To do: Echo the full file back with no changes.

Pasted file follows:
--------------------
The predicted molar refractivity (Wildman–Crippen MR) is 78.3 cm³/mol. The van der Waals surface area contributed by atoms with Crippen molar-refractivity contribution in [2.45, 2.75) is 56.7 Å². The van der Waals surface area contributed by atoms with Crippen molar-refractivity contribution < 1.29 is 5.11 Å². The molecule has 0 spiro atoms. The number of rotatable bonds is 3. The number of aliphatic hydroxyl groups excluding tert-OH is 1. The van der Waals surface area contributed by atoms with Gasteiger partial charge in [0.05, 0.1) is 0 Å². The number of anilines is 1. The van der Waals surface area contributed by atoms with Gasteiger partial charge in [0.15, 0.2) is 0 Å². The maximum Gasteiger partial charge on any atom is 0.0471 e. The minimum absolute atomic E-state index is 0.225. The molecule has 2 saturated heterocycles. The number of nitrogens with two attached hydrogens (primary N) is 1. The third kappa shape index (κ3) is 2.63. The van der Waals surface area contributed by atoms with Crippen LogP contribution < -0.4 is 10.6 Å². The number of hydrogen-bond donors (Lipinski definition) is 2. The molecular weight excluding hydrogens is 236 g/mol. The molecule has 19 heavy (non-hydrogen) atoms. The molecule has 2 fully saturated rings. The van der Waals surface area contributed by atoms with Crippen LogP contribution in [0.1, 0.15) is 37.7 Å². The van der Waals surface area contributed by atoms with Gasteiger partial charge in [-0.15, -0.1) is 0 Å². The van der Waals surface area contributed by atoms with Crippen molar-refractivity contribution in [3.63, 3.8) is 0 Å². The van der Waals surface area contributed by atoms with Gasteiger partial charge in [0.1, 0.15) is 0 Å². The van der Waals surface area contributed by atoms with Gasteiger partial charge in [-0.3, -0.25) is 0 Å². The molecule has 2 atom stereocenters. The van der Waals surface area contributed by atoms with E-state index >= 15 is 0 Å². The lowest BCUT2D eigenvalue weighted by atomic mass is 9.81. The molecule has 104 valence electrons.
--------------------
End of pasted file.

The predicted molar refractivity (Wildman–Crippen MR) is 78.3 cm³/mol. The van der Waals surface area contributed by atoms with Crippen molar-refractivity contribution in [2.45, 2.75) is 56.7 Å². The van der Waals surface area contributed by atoms with Crippen molar-refractivity contribution < 1.29 is 5.11 Å². The molecule has 0 spiro atoms. The number of rotatable bonds is 3. The number of aliphatic hydroxyl groups excluding tert-OH is 1. The van der Waals surface area contributed by atoms with Gasteiger partial charge in [0.05, 0.1) is 0 Å². The number of anilines is 1. The van der Waals surface area contributed by atoms with Gasteiger partial charge in [0.15, 0.2) is 0 Å². The maximum Gasteiger partial charge on any atom is 0.0471 e. The minimum absolute atomic E-state index is 0.225. The molecule has 2 saturated heterocycles. The number of nitrogens with two attached hydrogens (primary N) is 1. The third kappa shape index (κ3) is 2.63. The van der Waals surface area contributed by atoms with Crippen LogP contribution < -0.4 is 10.6 Å². The number of hydrogen-bond donors (Lipinski definition) is 2. The molecular weight excluding hydrogens is 236 g/mol. The molecule has 19 heavy (non-hydrogen) atoms. The molecule has 2 fully saturated rings. The van der Waals surface area contributed by atoms with Crippen LogP contribution in [0.1, 0.15) is 37.7 Å². The van der Waals surface area contributed by atoms with Gasteiger partial charge in [-0.15, -0.1) is 0 Å². The van der Waals surface area contributed by atoms with Crippen molar-refractivity contribution in [3.63, 3.8) is 0 Å². The van der Waals surface area contributed by atoms with Gasteiger partial charge in [0.1, 0.15) is 0 Å². The van der Waals surface area contributed by atoms with Gasteiger partial charge in [-0.3, -0.25) is 0 Å². The molecule has 2 atom stereocenters. The van der Waals surface area contributed by atoms with E-state index >= 15 is 0 Å². The lowest BCUT2D eigenvalue weighted by atomic mass is 9.81. The molecule has 104 valence electrons.